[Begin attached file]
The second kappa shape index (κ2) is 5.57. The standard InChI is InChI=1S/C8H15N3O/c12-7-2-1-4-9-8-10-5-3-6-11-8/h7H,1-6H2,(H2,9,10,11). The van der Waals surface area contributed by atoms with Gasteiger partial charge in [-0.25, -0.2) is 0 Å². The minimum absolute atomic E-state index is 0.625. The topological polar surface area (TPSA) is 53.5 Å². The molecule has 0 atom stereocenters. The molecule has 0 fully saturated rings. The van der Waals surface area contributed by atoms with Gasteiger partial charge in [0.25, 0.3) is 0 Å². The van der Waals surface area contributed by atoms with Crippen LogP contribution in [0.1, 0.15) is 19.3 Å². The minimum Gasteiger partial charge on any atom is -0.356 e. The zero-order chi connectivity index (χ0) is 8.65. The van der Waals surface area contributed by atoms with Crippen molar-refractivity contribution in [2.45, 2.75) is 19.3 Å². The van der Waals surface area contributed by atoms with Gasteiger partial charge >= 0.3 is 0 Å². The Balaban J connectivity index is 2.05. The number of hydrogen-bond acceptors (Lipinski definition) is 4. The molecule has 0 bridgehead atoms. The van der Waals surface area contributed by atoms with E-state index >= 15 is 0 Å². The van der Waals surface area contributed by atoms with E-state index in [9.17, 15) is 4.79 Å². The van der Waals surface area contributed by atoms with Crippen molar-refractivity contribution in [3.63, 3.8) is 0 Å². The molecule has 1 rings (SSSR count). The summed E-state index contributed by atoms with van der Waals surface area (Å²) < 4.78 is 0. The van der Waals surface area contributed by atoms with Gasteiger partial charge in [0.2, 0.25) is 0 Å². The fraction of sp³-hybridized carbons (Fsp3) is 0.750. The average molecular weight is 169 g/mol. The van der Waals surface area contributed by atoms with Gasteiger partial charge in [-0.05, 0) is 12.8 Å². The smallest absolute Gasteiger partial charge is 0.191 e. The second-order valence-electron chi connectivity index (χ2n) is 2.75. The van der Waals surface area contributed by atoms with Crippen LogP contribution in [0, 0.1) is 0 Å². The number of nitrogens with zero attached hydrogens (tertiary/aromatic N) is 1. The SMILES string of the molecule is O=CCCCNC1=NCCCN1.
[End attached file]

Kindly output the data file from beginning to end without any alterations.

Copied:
The second kappa shape index (κ2) is 5.57. The standard InChI is InChI=1S/C8H15N3O/c12-7-2-1-4-9-8-10-5-3-6-11-8/h7H,1-6H2,(H2,9,10,11). The van der Waals surface area contributed by atoms with Gasteiger partial charge in [-0.25, -0.2) is 0 Å². The minimum absolute atomic E-state index is 0.625. The topological polar surface area (TPSA) is 53.5 Å². The molecule has 0 atom stereocenters. The molecule has 0 fully saturated rings. The van der Waals surface area contributed by atoms with Gasteiger partial charge in [0.25, 0.3) is 0 Å². The van der Waals surface area contributed by atoms with Crippen LogP contribution in [0.1, 0.15) is 19.3 Å². The minimum Gasteiger partial charge on any atom is -0.356 e. The zero-order chi connectivity index (χ0) is 8.65. The van der Waals surface area contributed by atoms with Crippen molar-refractivity contribution in [2.45, 2.75) is 19.3 Å². The van der Waals surface area contributed by atoms with Gasteiger partial charge >= 0.3 is 0 Å². The Balaban J connectivity index is 2.05. The number of hydrogen-bond acceptors (Lipinski definition) is 4. The molecule has 0 bridgehead atoms. The van der Waals surface area contributed by atoms with E-state index >= 15 is 0 Å². The van der Waals surface area contributed by atoms with E-state index in [9.17, 15) is 4.79 Å². The van der Waals surface area contributed by atoms with Crippen molar-refractivity contribution in [3.63, 3.8) is 0 Å². The molecule has 1 rings (SSSR count). The summed E-state index contributed by atoms with van der Waals surface area (Å²) < 4.78 is 0. The van der Waals surface area contributed by atoms with Gasteiger partial charge in [0.2, 0.25) is 0 Å². The fraction of sp³-hybridized carbons (Fsp3) is 0.750. The average molecular weight is 169 g/mol. The van der Waals surface area contributed by atoms with Gasteiger partial charge in [-0.05, 0) is 12.8 Å². The smallest absolute Gasteiger partial charge is 0.191 e. The second-order valence-electron chi connectivity index (χ2n) is 2.75. The van der Waals surface area contributed by atoms with Crippen LogP contribution in [0, 0.1) is 0 Å². The number of nitrogens with zero attached hydrogens (tertiary/aromatic N) is 1. The SMILES string of the molecule is O=CCCCNC1=NCCCN1.